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MasterOutlaw the Irrelevant wrote:
When you're slapped in the face for dying it makes people not want to attempt new strategies and instead pigeon-holes everyone into the same cookie cutter ways of doing things. A small penalty is fine, a strict penalty is silly and somewhat defeats the purpose of exploration and experimentation.


That couldn't be farther from the truth. FFXI is the best example, it had a very harsh death penalty yet there were so many creative ways and combinations to accomplish tasks. Conversely you can look at a game like WoW which was fairly light on death penalties (Repairs when gold is readily available) and everyone used the same strategy for every encounter without any real variation.

Quote:
There needs to be more people like you around here... Seriously their are way too many people around here that put up weak arguments as to why their way should be. Dying in FFXI and fear of dying in FFXI caused way too much party drama as well.


FFXI had, actually still has, the best community in any MMO I've ever participated in, and I've played a lot of MMOs over the years. Everyone now and then you'd get someone who took things way too seriously, but I don't think that had to do with losing XP. They're inevitably going to snap over something and behave that way eventually. I don't think a few people who can't manage their emotions and behavior should ruin our game now.

Edited, Nov 28th 2010 8:13pm by Jeraziah
#21 Nov 28 2010 at 7:12 PM Rating: Default
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MasterOutlaw the Irrelevant wrote:
LordBalrog wrote:
Aurelius wrote:
Never ceases to amaze me how many people line up to think up creative ways to punish themselves...


I'm pretty sure the general consensus is having a stricter death penalty to help create better players. Having no real penalty for death creates a false sense of security. Enforcing stronger death penalties advocates creative strategies and better game play.


When you're slapped in the face for dying it makes people not want to attempt new strategies and instead pigeon-holes everyone into the same cookie cutter ways of doing things. A small penalty is fine, a strict penalty is silly and somewhat defeats the purpose of exploration and experimentation.


We could argue all day because we're going to have a "the greater the risk the greater the reward" mentality vs "too harsh or mindless punishment for enjoyment" mentality.

This is what separated the old school MMO's from crap like WoW.
#22 Nov 28 2010 at 7:13 PM Rating: Good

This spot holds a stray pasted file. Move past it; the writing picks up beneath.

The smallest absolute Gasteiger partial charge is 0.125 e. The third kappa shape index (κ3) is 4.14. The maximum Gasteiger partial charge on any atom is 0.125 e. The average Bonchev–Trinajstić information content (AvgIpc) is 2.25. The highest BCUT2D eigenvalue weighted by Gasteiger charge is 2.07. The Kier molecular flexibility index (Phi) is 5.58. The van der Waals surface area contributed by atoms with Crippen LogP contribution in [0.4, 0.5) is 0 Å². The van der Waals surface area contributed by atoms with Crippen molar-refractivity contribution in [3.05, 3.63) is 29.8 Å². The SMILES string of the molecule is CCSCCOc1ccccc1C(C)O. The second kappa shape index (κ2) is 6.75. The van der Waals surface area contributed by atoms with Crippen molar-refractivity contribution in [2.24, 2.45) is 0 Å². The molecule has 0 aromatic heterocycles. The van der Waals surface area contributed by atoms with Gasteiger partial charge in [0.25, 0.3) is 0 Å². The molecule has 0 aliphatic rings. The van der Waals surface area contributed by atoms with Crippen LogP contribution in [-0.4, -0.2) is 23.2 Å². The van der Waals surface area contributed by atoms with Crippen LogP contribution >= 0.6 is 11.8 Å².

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Ever notice how arcade games that we remember fondly are no fun at home now that you can give yourself unlimited credits and just keep continuing from the spot you died? The difference is that there used to be a meaningful incentive to stay alive (continuing cost money, and you could run out) and now there isn't. It's the classic example of how a penalty for dying can make a game more fun, even though it's a bad thing.
#23 Nov 28 2010 at 7:25 PM Rating: Excellent
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LordBalrog wrote:
We could argue all day because we're going to have a "the greater the risk the greater the reward" mentality vs "too harsh or mindless punishment for enjoyment" mentality.

This is what separated the old school MMO's from crap like WoW.


No, what seperates the "old school" MMO's from "crap" like WoW is that old school MMOs were for the hardcore type who were okay with penalties that effectively cost them additional time beyond the immediate consequence of dying to recover from. FFXIV is not aimed for the hardcore crowd. SE has said they want to include elements for hardcore people as well as casuals, but death penalties affect both types of players and as such, thought has to be given to them from the casual point of view. And the casual gamer today typically isn't interested in penalties that cost them not only time to run back and wait out weakness but also time to regain lost progression.

You guys need to stop trying to jam your square hardcore peg into the round casual hole. Leave my ******* hole alone.
#24 Nov 28 2010 at 7:28 PM Rating: Excellent
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Jeraziah wrote:
MasterOutlaw the Irrelevant wrote:
When you're slapped in the face for dying it makes people not want to attempt new strategies and instead pigeon-holes everyone into the same cookie cutter ways of doing things. A small penalty is fine, a strict penalty is silly and somewhat defeats the purpose of exploration and experimentation.